dc.contributor.authorNakath Gamlath Ralalage, Dayan Elshanen_US
dc.date.issued2014-
dc.publisherThe University of Arizona.en_US
dc.rightsCopyright © is held by the author. Digital access to this material is made possible by the University Libraries, University of Arizona. Further transmission, reproduction or presentation (such as public display or performance) of protected items is prohibited except with permission of the author.en_US
dc.description.abstractPeptide receptor overexpression in diseased cells and tissues, including carcinomas provides an opportunity to develop therapeutics and imaging agents that selectively bind to such cells and tissues. This dissertation presents tools and processes that can be utilized to target melanocortin and cholecystokinin receptors through multivalent binding. In Chapter 2, improved synthesis and purification methods are described for the production of Eu-chelated probes that serve to evaluate the binding efficacy of multivalent molecules through competition binding assays. Specifically, a xylenol orange-based assay for quantification of unchelated metal ions was used to determine unbound metal ion contamination and the success of metal ion removal. The use of Empore™ chelating disks was determined to be the method of choice for the selective removal of unchelated Eu ions from several Eu-diethylenetriaminepentaacetic acid chelate-peptide conjugates. Applying new synthesis and purification strategies, the TRF probe Eu-DTPA-PEGO-CCK4 targeted to cholecystokinin receptors was synthesized (Chapter 2) and validated via saturation and competition binding assays (Chapter 4) using a HEK293 cell line overexpressing the human cholecystokinin 2 receptor. In Chapter 3, short and efficient syntheses of multivalent molecules targeted to melanocortin receptors based on three commercially available trigonal core scaffolds, phloroglucinol, tripropargylamine, and 1,4,7-triazacyclononane, are described. These constructs were designed to further test the 24 ±5 Å inter-ligand distance suggested in recent literature for multivalent binding to melanocortin receptors. The bioactivities of these compounds were evaluated using a competitive binding assay that employed HEK293 cells engineered to overexpress the human melanocortin 4 receptor. In the course of conducting these bioassays, novel in vitro binding assay protocols were established, which led to high repeatability and robustness of the bioassays compared to previous methods. The divalent molecules exhibited 10- to 30-fold higher levels of inhibition when compared to the corresponding monovalent molecules, consistent with divalent binding. The trivalent molecules were only statistically (~2-fold) better than the divalent molecules, still consistent with divalent binding but inconsistent with trivalent binding. Possible reasons for these behaviors and planned refinements of the multivalent constructs targeting melanocortin receptors based on these scaffolds are discussed in Chapters 3 and 6.en_US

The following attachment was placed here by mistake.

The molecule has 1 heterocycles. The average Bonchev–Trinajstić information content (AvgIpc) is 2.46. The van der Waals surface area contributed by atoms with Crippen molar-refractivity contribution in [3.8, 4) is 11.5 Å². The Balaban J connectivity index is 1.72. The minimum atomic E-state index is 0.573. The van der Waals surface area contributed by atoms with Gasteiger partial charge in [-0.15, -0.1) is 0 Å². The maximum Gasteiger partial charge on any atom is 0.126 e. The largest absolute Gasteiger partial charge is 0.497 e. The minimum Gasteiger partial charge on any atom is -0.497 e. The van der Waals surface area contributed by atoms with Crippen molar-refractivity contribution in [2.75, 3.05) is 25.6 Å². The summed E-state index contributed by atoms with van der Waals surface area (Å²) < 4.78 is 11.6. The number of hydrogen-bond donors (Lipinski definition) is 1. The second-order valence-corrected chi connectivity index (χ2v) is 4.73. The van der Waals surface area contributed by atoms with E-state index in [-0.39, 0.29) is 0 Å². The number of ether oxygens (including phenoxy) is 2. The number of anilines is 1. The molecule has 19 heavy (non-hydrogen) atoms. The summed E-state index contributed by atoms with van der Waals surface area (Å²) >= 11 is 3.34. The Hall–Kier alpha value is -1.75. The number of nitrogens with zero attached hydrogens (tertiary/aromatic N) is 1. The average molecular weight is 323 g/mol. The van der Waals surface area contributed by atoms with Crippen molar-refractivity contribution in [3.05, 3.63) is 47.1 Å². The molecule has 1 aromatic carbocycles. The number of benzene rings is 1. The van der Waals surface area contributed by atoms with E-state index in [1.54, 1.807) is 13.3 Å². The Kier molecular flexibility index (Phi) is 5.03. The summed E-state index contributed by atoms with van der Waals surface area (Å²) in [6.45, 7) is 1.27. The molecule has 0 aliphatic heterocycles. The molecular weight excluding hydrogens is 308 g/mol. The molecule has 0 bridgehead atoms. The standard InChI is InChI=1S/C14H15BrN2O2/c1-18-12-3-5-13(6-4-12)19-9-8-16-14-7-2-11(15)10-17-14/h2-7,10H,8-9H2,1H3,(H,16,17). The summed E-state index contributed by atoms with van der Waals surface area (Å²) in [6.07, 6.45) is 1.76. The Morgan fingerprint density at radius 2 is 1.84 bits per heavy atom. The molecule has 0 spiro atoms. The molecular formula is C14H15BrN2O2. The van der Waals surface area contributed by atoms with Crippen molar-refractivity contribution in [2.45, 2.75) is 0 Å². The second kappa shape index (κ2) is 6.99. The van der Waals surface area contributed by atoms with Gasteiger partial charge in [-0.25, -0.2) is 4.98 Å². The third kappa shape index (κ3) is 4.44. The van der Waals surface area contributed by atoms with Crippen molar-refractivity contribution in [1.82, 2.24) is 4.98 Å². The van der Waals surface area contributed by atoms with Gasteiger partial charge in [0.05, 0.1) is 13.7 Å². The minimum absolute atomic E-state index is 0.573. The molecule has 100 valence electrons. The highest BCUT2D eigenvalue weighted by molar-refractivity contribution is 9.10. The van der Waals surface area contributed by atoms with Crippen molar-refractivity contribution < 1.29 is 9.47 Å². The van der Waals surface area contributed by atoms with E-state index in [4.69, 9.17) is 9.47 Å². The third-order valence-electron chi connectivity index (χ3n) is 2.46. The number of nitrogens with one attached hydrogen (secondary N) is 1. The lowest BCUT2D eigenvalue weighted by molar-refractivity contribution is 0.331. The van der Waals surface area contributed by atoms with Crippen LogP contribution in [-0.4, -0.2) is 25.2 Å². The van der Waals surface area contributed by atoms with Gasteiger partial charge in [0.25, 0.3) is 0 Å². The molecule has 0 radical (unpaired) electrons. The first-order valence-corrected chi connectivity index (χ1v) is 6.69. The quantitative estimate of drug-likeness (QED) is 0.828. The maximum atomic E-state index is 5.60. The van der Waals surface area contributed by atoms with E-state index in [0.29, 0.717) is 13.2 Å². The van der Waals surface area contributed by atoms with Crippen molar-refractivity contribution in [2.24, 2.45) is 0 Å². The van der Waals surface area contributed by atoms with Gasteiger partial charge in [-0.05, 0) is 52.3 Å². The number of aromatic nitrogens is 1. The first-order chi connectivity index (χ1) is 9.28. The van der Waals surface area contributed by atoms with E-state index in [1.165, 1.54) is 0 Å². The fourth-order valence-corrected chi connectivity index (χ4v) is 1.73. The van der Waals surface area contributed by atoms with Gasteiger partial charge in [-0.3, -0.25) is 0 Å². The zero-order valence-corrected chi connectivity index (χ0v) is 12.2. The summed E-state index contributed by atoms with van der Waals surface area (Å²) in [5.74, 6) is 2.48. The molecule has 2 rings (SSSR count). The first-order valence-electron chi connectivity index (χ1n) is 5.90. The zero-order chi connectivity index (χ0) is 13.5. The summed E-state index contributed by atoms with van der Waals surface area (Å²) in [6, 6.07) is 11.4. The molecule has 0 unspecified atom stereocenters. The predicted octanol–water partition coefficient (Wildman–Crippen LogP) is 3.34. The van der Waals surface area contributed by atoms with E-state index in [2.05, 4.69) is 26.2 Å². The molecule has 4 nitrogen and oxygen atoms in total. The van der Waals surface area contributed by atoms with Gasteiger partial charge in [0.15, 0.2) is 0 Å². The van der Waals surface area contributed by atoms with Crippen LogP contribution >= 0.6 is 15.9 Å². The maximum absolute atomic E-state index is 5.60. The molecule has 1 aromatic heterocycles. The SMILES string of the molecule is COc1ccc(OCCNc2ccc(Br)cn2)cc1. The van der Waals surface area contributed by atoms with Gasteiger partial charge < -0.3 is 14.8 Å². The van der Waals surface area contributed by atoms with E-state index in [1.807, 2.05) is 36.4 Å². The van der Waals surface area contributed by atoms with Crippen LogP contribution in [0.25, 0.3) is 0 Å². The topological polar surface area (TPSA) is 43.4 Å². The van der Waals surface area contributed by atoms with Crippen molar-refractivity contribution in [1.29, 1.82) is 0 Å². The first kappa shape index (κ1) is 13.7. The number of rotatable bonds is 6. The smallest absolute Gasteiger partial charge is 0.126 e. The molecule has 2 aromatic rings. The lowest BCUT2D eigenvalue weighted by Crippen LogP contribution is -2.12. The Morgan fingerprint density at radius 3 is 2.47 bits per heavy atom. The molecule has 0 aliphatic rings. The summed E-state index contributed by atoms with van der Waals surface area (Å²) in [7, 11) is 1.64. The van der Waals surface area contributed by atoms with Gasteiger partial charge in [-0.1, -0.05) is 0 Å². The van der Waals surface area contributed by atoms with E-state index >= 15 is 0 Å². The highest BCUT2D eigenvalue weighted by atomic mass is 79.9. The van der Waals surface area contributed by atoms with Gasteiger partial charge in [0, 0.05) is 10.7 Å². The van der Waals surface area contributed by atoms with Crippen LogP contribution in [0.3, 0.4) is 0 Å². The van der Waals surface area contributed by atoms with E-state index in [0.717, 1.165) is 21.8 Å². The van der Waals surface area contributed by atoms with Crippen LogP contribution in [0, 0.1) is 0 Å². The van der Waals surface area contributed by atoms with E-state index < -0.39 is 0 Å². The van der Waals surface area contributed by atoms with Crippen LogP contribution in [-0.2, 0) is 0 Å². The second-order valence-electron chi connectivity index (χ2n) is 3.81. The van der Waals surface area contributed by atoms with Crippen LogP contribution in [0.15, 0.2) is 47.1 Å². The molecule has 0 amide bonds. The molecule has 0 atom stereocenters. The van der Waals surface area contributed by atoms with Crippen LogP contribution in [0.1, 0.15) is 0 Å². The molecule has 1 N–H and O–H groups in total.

dc.typetexten
dc.typeElectronic Dissertationen
dc.subjectCholecystokininen_US
dc.subjectHEK293en_US
dc.subjectMelanocortinen_US
dc.subjectMultivalenten_US
dc.subjectTime resolved fluorescenceen_US
dc.subjectBinding assayen_US
dc.subjectChemistryen_US
thesis.degree.namePh.D.en_US
thesis.degree.leveldoctoralen_US
thesis.degree.disciplineGraduate Collegeen_US
thesis.degree.disciplineChemistryen_US
thesis.degree.grantorUniversity of Arizonaen_US
dc.contributor.advisorMash, Eugene A Jr.en_US
dc.contributor.committeememberMash, Eugene A Jr.en_US
dc.contributor.committeememberLynch, Ronald M.en_US
dc.contributor.committeememberHruby, Victor J.en_US
dc.contributor.committeememberPolt, Robin L.en_US